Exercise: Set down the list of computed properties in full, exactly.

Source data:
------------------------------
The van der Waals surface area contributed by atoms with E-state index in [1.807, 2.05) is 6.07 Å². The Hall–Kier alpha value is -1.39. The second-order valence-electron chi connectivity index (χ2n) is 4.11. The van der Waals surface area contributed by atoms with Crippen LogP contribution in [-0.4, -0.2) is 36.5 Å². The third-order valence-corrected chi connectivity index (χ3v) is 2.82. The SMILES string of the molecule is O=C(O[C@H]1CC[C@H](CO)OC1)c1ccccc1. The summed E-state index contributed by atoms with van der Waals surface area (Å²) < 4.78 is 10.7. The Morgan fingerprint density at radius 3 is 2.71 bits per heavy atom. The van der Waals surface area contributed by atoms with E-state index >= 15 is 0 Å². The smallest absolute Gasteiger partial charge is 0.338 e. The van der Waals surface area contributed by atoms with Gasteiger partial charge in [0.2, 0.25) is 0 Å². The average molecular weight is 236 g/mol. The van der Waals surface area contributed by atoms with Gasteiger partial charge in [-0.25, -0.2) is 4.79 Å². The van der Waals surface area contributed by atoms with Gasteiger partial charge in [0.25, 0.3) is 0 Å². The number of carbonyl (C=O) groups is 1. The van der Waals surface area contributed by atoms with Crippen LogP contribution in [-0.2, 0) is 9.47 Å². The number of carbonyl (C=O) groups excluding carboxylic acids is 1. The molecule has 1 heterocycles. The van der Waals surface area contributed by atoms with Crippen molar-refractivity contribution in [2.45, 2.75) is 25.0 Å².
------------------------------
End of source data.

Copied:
The van der Waals surface area contributed by atoms with E-state index in [1.807, 2.05) is 6.07 Å². The Hall–Kier alpha value is -1.39. The second-order valence-electron chi connectivity index (χ2n) is 4.11. The van der Waals surface area contributed by atoms with Crippen LogP contribution in [-0.4, -0.2) is 36.5 Å². The third-order valence-corrected chi connectivity index (χ3v) is 2.82. The SMILES string of the molecule is O=C(O[C@H]1CC[C@H](CO)OC1)c1ccccc1. The summed E-state index contributed by atoms with van der Waals surface area (Å²) < 4.78 is 10.7. The Morgan fingerprint density at radius 3 is 2.71 bits per heavy atom. The van der Waals surface area contributed by atoms with E-state index >= 15 is 0 Å². The smallest absolute Gasteiger partial charge is 0.338 e. The van der Waals surface area contributed by atoms with Gasteiger partial charge in [0.2, 0.25) is 0 Å². The average molecular weight is 236 g/mol. The van der Waals surface area contributed by atoms with Gasteiger partial charge in [-0.25, -0.2) is 4.79 Å². The van der Waals surface area contributed by atoms with Gasteiger partial charge in [0.25, 0.3) is 0 Å². The number of carbonyl (C=O) groups is 1. The van der Waals surface area contributed by atoms with Crippen LogP contribution in [-0.2, 0) is 9.47 Å². The number of carbonyl (C=O) groups excluding carboxylic acids is 1. The molecule has 1 heterocycles. The van der Waals surface area contributed by atoms with Crippen molar-refractivity contribution in [2.45, 2.75) is 25.0 Å².